Atlas F1

F1: The Next Generation

by Matthew Reading, England
This year's crop of Formula One drivers has a relatively large number of promising new rookies in their first season of Grand Prix racing. Ralf Schumacher, Giancarlo Fisichella and Jarno Trulli are the outstanding drivers who, in the right team, could be future champions. But what about next year's new boys? Where are they now and where will they be in a few years time? In this article, I'm going to scour the premier feeder catagories for F1 to find the future World Champions.

The "official" feeder category for F1 is the FIA International F3000 Championship, the training ground for reigning World Champion Damon Hill, David Coulthard, Johnny Herbert and Pedro Diniz. Olivier Panis and Jean Alesi are both ex- F3000 champs who have done very well for themselves in F1. The current leader in the F3000 Championship is Tom Kristensen, a 29 year old Dane. He is obviously very fast, but has tended to be short of a budget, which may hamper him when it comes to trying to break into the often closed F1 world. He has recently received a career boost by winning the Le Mans 24hrs in a Joest run TWR-Porsche prototype. This is not necessarily proof of his speed, but it looks good on a CV and shows he can be trusted not to stuff a car into the barriers.

The winner of the F3000 round at Helsinki was Frenchman Soheil Ayari. He dominated the French Formula 3 Championship last year and has shown himself to be extremely fast, if a little erratic. At the first round at Silverstone, he collided with another car, spinning himself out of the race. He is another who went to Le Mans this year, but ended up writing off his Chrysler Viper while leading his GT2 class comfortably. However, his is considerably younger than Kristensen, and perhaps in time he will mature. If he does, he will be formidable.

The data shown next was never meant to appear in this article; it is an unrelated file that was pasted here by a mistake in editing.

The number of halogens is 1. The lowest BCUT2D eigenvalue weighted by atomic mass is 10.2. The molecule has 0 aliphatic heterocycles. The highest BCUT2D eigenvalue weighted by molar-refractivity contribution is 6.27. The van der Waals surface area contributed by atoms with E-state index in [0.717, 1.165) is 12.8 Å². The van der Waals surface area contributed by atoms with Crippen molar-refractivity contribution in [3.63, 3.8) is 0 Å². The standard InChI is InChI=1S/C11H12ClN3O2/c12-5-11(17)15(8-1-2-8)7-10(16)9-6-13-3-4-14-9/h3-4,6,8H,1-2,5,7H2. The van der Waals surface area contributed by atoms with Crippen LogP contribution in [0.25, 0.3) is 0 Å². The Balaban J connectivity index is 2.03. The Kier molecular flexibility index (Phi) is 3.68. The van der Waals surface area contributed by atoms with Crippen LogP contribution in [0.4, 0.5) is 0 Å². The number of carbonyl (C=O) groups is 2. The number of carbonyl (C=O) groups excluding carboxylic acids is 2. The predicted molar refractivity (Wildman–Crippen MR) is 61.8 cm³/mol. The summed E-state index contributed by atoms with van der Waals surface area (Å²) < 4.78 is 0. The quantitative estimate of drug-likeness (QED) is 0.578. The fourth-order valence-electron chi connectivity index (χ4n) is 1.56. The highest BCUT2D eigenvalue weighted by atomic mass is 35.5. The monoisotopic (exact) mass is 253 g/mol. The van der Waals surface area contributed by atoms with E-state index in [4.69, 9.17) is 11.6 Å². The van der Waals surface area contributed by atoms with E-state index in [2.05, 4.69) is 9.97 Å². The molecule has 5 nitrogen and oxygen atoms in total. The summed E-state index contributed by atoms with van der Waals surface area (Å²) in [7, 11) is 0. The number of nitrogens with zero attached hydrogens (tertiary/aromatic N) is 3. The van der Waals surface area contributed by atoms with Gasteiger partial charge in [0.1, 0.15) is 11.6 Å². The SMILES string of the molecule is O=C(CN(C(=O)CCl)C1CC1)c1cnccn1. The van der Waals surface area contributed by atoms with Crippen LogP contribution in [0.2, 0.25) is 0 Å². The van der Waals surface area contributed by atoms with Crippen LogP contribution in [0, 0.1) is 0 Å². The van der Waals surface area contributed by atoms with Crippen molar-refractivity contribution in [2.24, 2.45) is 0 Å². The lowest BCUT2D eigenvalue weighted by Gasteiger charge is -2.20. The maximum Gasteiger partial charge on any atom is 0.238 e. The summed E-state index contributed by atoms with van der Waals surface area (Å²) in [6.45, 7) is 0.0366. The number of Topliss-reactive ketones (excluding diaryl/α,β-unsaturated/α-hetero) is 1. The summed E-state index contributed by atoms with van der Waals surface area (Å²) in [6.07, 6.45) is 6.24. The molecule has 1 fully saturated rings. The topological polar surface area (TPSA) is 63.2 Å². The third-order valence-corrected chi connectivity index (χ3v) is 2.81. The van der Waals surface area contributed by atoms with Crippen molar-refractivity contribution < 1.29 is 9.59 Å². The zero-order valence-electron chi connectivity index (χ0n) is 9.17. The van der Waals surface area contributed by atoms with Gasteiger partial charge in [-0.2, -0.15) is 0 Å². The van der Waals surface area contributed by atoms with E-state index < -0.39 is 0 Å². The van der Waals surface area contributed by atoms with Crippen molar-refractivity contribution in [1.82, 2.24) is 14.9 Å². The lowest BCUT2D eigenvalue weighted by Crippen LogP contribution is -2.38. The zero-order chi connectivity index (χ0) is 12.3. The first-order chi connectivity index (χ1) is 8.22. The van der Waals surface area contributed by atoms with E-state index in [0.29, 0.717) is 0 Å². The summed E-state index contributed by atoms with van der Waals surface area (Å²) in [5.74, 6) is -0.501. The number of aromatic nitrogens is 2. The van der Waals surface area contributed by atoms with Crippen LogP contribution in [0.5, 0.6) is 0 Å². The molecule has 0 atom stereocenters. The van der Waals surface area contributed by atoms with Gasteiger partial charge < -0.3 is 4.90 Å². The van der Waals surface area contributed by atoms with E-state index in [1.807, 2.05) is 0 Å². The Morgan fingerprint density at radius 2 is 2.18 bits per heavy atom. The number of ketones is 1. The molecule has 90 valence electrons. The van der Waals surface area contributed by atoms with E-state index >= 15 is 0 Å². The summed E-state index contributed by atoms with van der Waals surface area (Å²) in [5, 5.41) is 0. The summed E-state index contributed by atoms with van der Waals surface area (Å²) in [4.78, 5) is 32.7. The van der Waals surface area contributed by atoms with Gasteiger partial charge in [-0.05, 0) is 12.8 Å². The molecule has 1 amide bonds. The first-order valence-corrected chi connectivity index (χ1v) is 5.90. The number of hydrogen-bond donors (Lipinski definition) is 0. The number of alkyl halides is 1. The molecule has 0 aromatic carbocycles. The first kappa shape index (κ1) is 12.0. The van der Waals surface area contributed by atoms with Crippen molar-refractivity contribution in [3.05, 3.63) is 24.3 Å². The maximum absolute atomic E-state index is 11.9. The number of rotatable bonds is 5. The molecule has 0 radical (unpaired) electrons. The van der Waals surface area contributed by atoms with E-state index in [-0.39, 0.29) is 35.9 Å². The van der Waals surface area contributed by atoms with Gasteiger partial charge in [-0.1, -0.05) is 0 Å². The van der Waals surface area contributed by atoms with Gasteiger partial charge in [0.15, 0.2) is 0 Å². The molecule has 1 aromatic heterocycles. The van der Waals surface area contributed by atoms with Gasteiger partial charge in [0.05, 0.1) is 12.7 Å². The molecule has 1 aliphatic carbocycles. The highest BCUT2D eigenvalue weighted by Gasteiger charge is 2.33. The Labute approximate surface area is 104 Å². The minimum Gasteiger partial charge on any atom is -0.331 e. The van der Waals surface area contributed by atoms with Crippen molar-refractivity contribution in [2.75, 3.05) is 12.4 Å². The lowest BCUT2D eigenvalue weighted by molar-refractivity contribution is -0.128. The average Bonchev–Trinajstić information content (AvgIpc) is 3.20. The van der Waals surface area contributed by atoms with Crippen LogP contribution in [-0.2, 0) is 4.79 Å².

Other drivers that impress in F3000 are Ricardo Zonta of Brazil and Juan-Pable Montoya of Colombia. Zonta impressed me greatly at Silverstone by his consistency and patience. While Montoya speed off in the wet conditions, Zonta held back and found his feet before attacking. Montoya subsequently succumbed to the pressure, dumping his car in the gravel. The last driver I shall mention from this catagory is Craig Lowndes, an Australian with the considerable weight of Tom Walkinshaw behind him. What price an Arrows test drive?

Another form of F3000 is Formula Nippon in Japan, and this has produced many current F1 stars such as the Schumachers, Heinz-Harald Frentzen, Eddie Irvine, Mika Salo and Shinji Nakano. Pedro de la Rosa is the current Championship leader, and he has serious hoped of becoming a successful Spanish Grand Prix driver, a rarity indeed. British F3 Champ Ralph Firman is there also, and although early results have not been that good, he will shine in the future. My tip for the top in this category is Toranosuke Takagi. He has already got a foot in the door with a Tyrrell test drive and, with the support of Satoru Nakajima who is heavily involved with the team, he is hot favourite for a race drive next year if, as expected, Salo jumps ship to a team higher up. In Japan, Takagi has proved freakishly fast, but somewhat erratic and hotheaded. If you can imagine a Japanese version of Jean Alesi, only faster, that's Toranosuke Takagi. He will hopefully mature sooner than Alesi has (or will?).